There’s also the social emotional component that I fear is too often overlooked. Research has confirmed that a strong relationship exists between the level of a person’s emotional competence and self-regulation and their success in their careers and personal relationships (Cote et al., 2010; Grewal et al., 2006; Hanafi & Noor, 2016). How do children develop emotional competence and self-regulation? For children birth through age five, it’s the modeling and coaching of the primary caregivers that has the greatest impact (Houseman, 2017). For school-age children, it’s through play (Jarrett, 2019; Pellegrini & Bohn, 2005; Yogman et al., 2018). Play at recess provides the perfect setting for children to practice and further develop the skills of communication, patience, sharing, leadership, regulation, sportsmanship, conflict resolution, and creativity. At times, it’s helpful for teachers to plan games when a group struggles to do so for themselves, but what is critical is for the teacher to scaffold themselves out at the right moment so the children begin to plan and make decisions on their own. At other times, it’s important for teachers to get involved if a child is feeling excluded. Again, the teacher must prompt, coach, and model and then, when appropriate, slowly pull out to provide that time for social emotional planning, practice, and initiative from the students.
If your childhood was anything like mine, you might recall the monkey bars, squeaky swings, and kickball from elementary school recess. I don’t really remember any of the teachers or the scraped knees I know I experienced during recess. Other things I recall about recess were some challenges with friends, a few tears, and a number of athletic defeats. However, most present in my memories is laughter, the wind in my hair, and sheer joy. Little did I know how much those moments would play in the development of who I am today. Recess is an important component of every school day. Just don’t try to go against the group when they’re heading out the doors… you’ll be knocked over by an explosion of elation and spirit. Watch out!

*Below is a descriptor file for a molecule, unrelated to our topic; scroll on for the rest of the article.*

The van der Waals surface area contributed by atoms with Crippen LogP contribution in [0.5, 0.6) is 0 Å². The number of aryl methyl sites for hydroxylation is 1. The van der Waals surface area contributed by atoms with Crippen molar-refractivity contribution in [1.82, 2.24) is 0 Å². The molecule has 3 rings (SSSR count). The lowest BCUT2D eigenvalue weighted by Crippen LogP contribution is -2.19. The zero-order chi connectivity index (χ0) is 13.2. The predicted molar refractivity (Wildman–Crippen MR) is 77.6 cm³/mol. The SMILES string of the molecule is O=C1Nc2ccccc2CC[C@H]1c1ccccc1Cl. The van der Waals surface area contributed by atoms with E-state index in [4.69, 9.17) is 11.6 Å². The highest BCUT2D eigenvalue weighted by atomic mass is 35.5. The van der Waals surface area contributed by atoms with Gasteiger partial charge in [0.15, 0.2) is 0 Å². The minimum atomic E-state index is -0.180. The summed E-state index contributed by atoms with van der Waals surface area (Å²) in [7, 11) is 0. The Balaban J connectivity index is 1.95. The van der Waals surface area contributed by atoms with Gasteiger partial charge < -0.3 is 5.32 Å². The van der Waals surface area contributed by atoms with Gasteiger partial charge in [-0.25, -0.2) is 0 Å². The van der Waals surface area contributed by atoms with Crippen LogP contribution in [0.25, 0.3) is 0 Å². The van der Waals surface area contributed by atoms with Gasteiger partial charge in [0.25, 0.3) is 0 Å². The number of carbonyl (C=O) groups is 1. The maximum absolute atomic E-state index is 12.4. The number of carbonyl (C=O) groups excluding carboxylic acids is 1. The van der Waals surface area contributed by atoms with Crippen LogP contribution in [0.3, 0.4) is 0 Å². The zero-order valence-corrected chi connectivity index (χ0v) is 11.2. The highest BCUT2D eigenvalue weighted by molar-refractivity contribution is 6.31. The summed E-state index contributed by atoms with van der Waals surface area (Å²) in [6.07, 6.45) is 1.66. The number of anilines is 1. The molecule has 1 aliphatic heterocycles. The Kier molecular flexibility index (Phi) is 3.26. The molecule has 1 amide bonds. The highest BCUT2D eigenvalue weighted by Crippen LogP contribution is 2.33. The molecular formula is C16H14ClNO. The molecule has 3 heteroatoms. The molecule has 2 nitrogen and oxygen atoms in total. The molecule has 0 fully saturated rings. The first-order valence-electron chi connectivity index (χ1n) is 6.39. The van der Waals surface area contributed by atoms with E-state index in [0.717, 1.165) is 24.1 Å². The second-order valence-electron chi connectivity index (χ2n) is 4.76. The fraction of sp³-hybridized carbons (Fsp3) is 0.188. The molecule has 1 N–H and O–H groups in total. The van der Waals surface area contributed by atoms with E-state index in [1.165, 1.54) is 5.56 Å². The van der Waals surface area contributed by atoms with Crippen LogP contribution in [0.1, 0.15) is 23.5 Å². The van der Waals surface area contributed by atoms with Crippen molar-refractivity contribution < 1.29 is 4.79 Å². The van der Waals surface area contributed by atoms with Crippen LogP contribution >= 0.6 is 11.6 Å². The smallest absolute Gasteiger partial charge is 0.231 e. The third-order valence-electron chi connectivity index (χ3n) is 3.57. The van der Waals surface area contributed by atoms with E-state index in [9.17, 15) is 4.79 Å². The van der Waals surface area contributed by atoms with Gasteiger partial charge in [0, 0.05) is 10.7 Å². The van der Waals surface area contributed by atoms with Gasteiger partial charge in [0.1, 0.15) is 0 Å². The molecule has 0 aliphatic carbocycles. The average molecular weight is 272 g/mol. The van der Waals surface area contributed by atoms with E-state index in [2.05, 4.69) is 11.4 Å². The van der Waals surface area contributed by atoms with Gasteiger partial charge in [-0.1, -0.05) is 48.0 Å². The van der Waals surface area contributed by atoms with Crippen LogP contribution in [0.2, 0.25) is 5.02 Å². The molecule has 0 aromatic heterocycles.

Côté, S., Gyurak, A., & Levenson, R. W. (2010). The ability to regulate emotion is associated with greater well-being, income, and socioeconomic status. Emotion (Washington, D.C.), 10(6), 923–933. https://doi.org/10.1037/a0021156 Grewal, D., Brackett, M., & Salovey, P. (2006). Emotional Intelligence and the Self-Regulation of Affect. In Snyder, Simpson, & Hughes (Eds.), Emotion regulation in couples and families: Pathways to dysfunction and health (pp. 37–55). American Psychological Association. https://doi.org/10.1037/11468-002
Zahyah H., &a Farukh, N. (2016) Relationship between emotional intelligence and academic achievement in emerging adults: a systematic review. International Journal of Academic Research in Business and Social Sciences, 6(6). pp. 268-290. ISSN 2222-6990
Housman, D.K. (2017). The importance of emotional competence and self-regulation from birth: A case for the evidence-based emotional cognitive social early learning approach. ICEP 11(13). https://doi.org/10.1186/s40723-017-0038-6
Jarrett, O. (2019). A research-based case for recess. Position Paper for US Play Coalition Update. Georgia State University.
Pellegrini, A. D., & Bohn, C. M. (2005). The role of recess in children’s cognitive performance and school adjustment. Educational Researcher, 34(1), 13–19. Retrieved from doi:10.3102/0013189x034001013
Yogman, M., Garner, A., Hutchinson, J., Hirsh-Pasek, K., & Golinkoff R. M. (2018). The power of play: A pediatric role in enhancing development in young children. Pediatrics, 142(3) e20182058; DOI: 10.1542/peds.2018-2058